Sarasota schools could lose $12 million as punishment for enforcing mask mandate

Florida lawmakers are considering cutting millions from 12 school districts, including Sarasota...
Florida lawmakers are considering cutting millions from 12 school districts, including Sarasota County, for breaking away from the state's orders on mask mandates in the classroom.(Sarasota County School District)
Published: Feb. 8, 2022 at 7:57 PM EST
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SARASOTA, Fla. (WWSB) - Sarasota County Schools, along with 12 other Florida school districts, may soon lose out on millions in funding because they chose to require students to wear masks at school.

As Florida lawmakers debate a budget bill this week, Randy Fine, the chair of the House Appropriations Committee, has put forward a proposal to collectively chop $200 million from the 12 school districts that chose to enforce a mask mandate after the state decided only parents could make that call.

If the bill passes, that money would then be distributed between other districts that did not use a mask mandate.

It would be tough on school district administrators in Sarasota. Teachers would go untouched, but administrators’ positions could be at risk, with some losing their jobs.

”Anybody working here at the Landings that’s not in a school could be potentially on the chopping block,” Jane Goodwin, the chair of the Sarasota County School Board, said. “I don’t want that to happen.”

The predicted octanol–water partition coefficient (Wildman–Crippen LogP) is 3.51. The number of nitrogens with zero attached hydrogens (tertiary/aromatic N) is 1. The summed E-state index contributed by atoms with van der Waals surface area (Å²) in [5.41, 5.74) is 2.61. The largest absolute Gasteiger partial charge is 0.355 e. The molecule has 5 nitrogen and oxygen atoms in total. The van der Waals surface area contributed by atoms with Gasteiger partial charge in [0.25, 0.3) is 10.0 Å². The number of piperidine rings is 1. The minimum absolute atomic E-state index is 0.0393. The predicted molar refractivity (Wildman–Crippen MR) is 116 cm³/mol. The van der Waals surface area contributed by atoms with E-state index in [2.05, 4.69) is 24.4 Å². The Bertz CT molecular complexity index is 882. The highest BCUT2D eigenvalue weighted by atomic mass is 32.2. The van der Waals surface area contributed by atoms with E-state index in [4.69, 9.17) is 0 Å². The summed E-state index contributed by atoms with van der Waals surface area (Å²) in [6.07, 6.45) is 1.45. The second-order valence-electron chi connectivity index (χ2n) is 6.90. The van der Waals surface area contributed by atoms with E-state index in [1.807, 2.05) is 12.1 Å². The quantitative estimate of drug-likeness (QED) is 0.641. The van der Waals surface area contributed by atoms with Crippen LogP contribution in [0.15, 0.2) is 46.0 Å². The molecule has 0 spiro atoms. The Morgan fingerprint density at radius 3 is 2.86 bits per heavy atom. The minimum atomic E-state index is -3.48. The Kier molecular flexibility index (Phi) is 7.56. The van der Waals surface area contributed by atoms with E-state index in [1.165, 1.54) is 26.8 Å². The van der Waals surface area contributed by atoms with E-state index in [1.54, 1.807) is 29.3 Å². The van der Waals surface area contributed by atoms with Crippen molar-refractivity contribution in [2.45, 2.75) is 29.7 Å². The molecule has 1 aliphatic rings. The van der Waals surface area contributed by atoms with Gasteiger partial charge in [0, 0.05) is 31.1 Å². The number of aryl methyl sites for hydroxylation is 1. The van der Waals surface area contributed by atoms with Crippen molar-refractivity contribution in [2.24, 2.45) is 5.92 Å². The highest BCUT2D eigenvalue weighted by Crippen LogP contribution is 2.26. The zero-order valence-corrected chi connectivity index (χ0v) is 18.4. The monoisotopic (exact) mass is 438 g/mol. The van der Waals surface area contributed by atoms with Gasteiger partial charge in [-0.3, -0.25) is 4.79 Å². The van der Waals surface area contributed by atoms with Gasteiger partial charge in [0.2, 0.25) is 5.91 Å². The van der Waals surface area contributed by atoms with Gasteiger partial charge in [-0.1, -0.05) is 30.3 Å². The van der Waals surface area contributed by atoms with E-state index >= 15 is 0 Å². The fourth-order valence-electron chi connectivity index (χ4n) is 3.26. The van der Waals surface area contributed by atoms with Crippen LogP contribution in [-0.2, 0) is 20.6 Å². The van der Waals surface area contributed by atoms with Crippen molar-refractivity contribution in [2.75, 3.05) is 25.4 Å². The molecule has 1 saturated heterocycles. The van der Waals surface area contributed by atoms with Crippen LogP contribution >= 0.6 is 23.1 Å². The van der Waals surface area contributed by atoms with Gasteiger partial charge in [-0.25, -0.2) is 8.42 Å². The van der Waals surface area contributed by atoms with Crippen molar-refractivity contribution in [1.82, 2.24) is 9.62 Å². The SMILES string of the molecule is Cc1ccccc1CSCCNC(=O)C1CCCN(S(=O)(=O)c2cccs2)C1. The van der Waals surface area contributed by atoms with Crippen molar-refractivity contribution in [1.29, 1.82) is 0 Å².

Fine believes the consequences are necessary. He insists that districts like Sarasota County Schools deserve to have their budgets cut for defying state orders.

”They didn’t defy the mask ban; they broke the law,” Fine said. “They acted in an illegal way, and they engaged in the second-largest, state-sponsored act of child abuse in the history of Florida.”

However, Goodwin doesn’t see it that way.

She said the district did break from the state and imposed a mask mandate for a few months last year starting in August, but for good reason. At the time, cases were spiking, and the board felt this was the best call.

”This is about the lives of our staff, our teachers, our students and keeping them safe,” Goodwin said. “And anything we can do to keep someone safe is always of the utmost importance to running a school district.”

When asked if she would have made the same decision again, knowing this punishment was possible, she said she absolutely would.

The House Appropriations Committee is going to debate this proposal Wednesday.

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